Metformin Side Effects
Metformin medication can be used for several things but is most often prescribed as a treatment for the symptoms of diabetes. It helps to lower blood sugar levels and improve cholesterol.
As with anything, there are sometimes side effects to the medication, making it necessary to learn about the risks and become knowledgeable on how the drug is used before making the decision to start it.
Used to treat symptoms of Type 2 Diabetes, metformin controls the amount of glucose that gets into the blood. Your liver will release less sugar into the bloodstream with the help of this medication.
Your body will also no longer absorb as much glucose from the foods you eat. This greatly helps to control symptoms of your diabetes.
The medication cannot be used for people with Type 1 Diabetes, as this condition prevents the body from producing insulin. It will not be able to control the sugar levels in the bloodstream as intended.
Glucophage is the name this antidiabetic medication is trademarked under. The tablets appear white or off-white and contain the inactive ingredients magnesium stearate and povidone.
Metformin hydrochloride is the active ingredient. These pills come in either 500 milligrams, 850 milligrams, or 1,000 milligrams.
The coating is different for the 1,000-milligram option. It uses polyethylene glycol and hydroxypropyl methylcellulose. The two smaller doses do not include the polyethylene glycol.
How Does Metformin Work?
Metformin works to increase your body’s own response to insulin. This substance should be found naturally in the body, but others may require an insulin shot to get it.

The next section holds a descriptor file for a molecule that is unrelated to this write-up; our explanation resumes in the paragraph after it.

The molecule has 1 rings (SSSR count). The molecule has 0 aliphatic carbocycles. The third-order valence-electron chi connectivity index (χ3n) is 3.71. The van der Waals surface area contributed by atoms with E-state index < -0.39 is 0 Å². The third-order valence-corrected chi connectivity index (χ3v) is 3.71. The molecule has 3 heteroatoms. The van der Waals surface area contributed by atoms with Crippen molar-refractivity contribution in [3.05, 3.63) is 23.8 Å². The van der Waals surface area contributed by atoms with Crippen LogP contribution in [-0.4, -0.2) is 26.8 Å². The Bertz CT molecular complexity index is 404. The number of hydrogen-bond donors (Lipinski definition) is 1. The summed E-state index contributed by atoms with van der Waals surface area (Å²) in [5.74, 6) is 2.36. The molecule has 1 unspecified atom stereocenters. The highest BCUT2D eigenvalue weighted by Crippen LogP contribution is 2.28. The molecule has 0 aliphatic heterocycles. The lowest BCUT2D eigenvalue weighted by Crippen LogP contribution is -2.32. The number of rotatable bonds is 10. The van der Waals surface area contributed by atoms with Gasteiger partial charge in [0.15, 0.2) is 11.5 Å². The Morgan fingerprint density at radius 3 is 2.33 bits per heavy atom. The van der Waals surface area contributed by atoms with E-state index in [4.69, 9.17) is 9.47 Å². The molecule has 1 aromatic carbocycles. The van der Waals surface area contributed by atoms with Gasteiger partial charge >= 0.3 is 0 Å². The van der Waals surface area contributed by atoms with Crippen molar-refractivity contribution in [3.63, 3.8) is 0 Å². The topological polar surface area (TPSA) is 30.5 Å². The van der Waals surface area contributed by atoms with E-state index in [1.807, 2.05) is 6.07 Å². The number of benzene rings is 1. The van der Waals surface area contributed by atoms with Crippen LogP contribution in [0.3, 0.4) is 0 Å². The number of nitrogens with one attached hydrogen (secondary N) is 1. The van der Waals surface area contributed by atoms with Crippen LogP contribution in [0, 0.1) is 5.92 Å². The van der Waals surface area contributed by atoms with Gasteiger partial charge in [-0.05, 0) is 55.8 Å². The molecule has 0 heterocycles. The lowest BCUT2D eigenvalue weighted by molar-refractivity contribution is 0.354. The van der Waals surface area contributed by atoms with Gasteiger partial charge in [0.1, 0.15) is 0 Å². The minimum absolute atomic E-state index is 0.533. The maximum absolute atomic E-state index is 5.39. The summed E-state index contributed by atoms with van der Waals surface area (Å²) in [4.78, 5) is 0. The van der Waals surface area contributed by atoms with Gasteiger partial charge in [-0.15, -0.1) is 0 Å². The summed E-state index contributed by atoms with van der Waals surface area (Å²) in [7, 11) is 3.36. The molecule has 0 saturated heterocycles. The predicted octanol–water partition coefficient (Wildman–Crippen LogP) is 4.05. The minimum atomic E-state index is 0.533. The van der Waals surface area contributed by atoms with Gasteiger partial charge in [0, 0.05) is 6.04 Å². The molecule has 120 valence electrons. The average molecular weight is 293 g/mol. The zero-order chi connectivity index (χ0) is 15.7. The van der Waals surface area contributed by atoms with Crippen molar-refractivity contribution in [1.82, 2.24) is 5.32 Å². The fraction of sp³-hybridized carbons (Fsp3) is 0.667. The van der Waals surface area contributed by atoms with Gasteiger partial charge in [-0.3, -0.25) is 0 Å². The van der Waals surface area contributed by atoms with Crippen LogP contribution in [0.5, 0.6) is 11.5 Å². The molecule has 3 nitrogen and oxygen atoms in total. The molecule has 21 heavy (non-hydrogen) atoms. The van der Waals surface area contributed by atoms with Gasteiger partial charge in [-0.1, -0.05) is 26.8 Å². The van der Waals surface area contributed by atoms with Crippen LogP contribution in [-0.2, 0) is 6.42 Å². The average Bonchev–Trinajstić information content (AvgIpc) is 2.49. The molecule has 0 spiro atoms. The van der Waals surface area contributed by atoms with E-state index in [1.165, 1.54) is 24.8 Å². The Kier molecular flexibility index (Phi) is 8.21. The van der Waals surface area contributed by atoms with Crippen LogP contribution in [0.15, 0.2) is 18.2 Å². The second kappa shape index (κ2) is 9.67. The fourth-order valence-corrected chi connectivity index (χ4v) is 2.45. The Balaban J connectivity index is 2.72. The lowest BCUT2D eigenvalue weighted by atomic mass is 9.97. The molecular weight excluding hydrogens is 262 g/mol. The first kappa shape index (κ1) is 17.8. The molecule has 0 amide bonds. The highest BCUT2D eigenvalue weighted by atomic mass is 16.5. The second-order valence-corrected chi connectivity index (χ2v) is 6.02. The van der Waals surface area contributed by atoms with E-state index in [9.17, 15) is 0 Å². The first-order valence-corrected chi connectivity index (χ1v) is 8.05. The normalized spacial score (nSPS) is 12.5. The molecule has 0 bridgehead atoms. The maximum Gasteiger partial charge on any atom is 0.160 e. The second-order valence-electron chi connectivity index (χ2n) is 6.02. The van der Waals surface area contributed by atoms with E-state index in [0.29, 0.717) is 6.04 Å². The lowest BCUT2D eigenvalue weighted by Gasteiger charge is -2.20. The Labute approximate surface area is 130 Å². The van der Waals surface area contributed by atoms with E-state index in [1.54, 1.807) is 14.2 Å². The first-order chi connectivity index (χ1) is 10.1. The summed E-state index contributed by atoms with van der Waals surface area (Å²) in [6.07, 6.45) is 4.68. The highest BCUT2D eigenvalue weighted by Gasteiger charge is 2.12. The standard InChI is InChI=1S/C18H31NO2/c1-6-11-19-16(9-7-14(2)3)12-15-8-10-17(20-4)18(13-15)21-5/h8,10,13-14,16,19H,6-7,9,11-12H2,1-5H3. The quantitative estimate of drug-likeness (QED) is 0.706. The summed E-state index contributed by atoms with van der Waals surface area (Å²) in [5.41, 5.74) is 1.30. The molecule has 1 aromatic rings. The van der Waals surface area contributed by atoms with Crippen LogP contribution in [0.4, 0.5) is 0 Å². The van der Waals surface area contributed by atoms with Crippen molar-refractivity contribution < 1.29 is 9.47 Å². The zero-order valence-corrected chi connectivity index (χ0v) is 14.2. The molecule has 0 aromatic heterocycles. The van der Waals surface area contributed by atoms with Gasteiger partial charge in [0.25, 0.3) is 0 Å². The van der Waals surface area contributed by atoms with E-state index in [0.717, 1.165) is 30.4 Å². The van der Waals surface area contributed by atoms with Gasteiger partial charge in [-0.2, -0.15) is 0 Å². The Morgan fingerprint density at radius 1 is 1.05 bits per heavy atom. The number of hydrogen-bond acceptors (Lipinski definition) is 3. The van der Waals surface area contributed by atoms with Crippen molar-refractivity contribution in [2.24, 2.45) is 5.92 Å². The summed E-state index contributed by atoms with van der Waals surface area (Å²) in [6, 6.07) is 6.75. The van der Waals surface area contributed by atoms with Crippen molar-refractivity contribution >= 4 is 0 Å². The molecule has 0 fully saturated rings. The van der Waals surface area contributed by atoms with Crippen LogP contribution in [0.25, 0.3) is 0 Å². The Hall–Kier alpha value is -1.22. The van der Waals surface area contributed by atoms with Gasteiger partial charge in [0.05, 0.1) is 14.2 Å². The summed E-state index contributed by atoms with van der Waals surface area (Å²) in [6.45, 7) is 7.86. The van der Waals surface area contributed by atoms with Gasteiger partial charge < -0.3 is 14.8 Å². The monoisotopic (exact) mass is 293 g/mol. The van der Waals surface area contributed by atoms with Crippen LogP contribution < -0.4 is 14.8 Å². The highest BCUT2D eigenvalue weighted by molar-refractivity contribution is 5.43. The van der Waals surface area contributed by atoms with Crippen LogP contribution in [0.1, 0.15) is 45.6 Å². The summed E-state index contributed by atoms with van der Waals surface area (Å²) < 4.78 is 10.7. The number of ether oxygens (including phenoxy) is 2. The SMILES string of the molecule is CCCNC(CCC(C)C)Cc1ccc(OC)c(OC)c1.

It is often advised to try metformin first to see if the medication will be enough to control blood sugar and keep glucose levels from reaching a high point.
Known as a biguanide, this antidiabetic medication is one of the first recommendations for controlling symptoms of Type 2 diabetes. It will ensure muscle cells are sensitive to insulin so they can eliminate sugar from the bloodstream in a timely manner.
You should not experience a spike in blood sugar after consuming a meal if you’re taking metformin.
There are additional brand name options for metformin. Glucophage is the most common, others include Fortamet, Glumetza, and Riomet which may be in a different form or be released in a different place in the body. Discuss the different options with your doctor.
What are Some Common Metformin Side Effects?
Metformin medication may cause a few minor side effects. You may experience a mild headache.
Diarrhea is also common as your body adjusts to the pills. If you notice a metallic taste in your mouth, nausea, gas, upset stomach, or heartburn.
While these generally go away after a few days and are not typically considered serious, you should contact your healthcare provider if you have any concerns at all.
Rare Metformin Side Effects
A rare, but a possibly severe side effect of metformin use is lactic acidosis. This disease is life-threatening. You could go into shock or experience organ failure, resulting in death.
Lactate builds up in the body and your bloodstream will have an incredibly low pH level. If you notice a severe decrease in your appetite, have overall body discomfort or weakness, and any headaches or muscle cramps that do not go away, seek medical attention immediately.
Are the Side Effects Immediate?
Some side effects are immediate and will be noticed after the first dose or two. Others may take several days or even weeks to kick in.